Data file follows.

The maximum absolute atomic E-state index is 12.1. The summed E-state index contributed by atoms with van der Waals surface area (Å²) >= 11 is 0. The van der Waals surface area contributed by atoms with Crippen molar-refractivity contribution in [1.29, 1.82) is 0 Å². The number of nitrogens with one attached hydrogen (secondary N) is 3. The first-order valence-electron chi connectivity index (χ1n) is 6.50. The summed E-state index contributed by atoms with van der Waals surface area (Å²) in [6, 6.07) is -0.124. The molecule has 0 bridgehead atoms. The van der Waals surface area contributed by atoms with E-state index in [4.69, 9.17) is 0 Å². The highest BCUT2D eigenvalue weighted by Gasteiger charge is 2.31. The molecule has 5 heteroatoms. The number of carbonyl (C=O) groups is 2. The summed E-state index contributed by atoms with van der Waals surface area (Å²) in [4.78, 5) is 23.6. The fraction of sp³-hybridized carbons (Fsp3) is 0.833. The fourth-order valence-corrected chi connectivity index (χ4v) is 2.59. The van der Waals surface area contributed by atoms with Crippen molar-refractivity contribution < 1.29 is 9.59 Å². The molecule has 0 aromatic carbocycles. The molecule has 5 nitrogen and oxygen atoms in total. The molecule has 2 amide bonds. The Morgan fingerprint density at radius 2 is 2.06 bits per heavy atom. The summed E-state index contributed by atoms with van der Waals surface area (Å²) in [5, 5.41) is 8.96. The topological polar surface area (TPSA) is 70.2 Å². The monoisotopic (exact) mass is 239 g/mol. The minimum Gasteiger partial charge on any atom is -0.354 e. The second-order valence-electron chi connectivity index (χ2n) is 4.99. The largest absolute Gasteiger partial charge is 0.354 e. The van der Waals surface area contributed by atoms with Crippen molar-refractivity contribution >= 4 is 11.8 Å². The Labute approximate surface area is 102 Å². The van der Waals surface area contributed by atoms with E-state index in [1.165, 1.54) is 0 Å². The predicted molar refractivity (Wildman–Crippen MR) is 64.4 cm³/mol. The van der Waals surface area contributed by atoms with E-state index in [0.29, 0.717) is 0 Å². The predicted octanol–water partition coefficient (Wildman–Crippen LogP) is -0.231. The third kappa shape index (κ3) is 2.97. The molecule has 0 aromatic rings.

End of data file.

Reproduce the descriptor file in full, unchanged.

The maximum absolute atomic E-state index is 12.1. The summed E-state index contributed by atoms with van der Waals surface area (Å²) >= 11 is 0. The van der Waals surface area contributed by atoms with Crippen molar-refractivity contribution in [1.29, 1.82) is 0 Å². The number of nitrogens with one attached hydrogen (secondary N) is 3. The first-order valence-electron chi connectivity index (χ1n) is 6.50. The summed E-state index contributed by atoms with van der Waals surface area (Å²) in [6, 6.07) is -0.124. The molecule has 0 bridgehead atoms. The van der Waals surface area contributed by atoms with E-state index in [4.69, 9.17) is 0 Å². The highest BCUT2D eigenvalue weighted by Gasteiger charge is 2.31. The molecule has 5 heteroatoms. The number of carbonyl (C=O) groups is 2. The summed E-state index contributed by atoms with van der Waals surface area (Å²) in [4.78, 5) is 23.6. The fraction of sp³-hybridized carbons (Fsp3) is 0.833. The fourth-order valence-corrected chi connectivity index (χ4v) is 2.59. The van der Waals surface area contributed by atoms with Crippen molar-refractivity contribution < 1.29 is 9.59 Å². The molecule has 0 aromatic carbocycles. The molecule has 5 nitrogen and oxygen atoms in total. The molecule has 2 amide bonds. The Morgan fingerprint density at radius 2 is 2.06 bits per heavy atom. The summed E-state index contributed by atoms with van der Waals surface area (Å²) in [5, 5.41) is 8.96. The topological polar surface area (TPSA) is 70.2 Å². The monoisotopic (exact) mass is 239 g/mol. The minimum Gasteiger partial charge on any atom is -0.354 e. The second-order valence-electron chi connectivity index (χ2n) is 4.99. The largest absolute Gasteiger partial charge is 0.354 e. The van der Waals surface area contributed by atoms with Crippen molar-refractivity contribution >= 4 is 11.8 Å². The Labute approximate surface area is 102 Å². The van der Waals surface area contributed by atoms with E-state index in [1.165, 1.54) is 0 Å². The predicted molar refractivity (Wildman–Crippen MR) is 64.4 cm³/mol. The van der Waals surface area contributed by atoms with E-state index in [0.29, 0.717) is 0 Å². The predicted octanol–water partition coefficient (Wildman–Crippen LogP) is -0.231. The third kappa shape index (κ3) is 2.97. The molecule has 0 aromatic rings.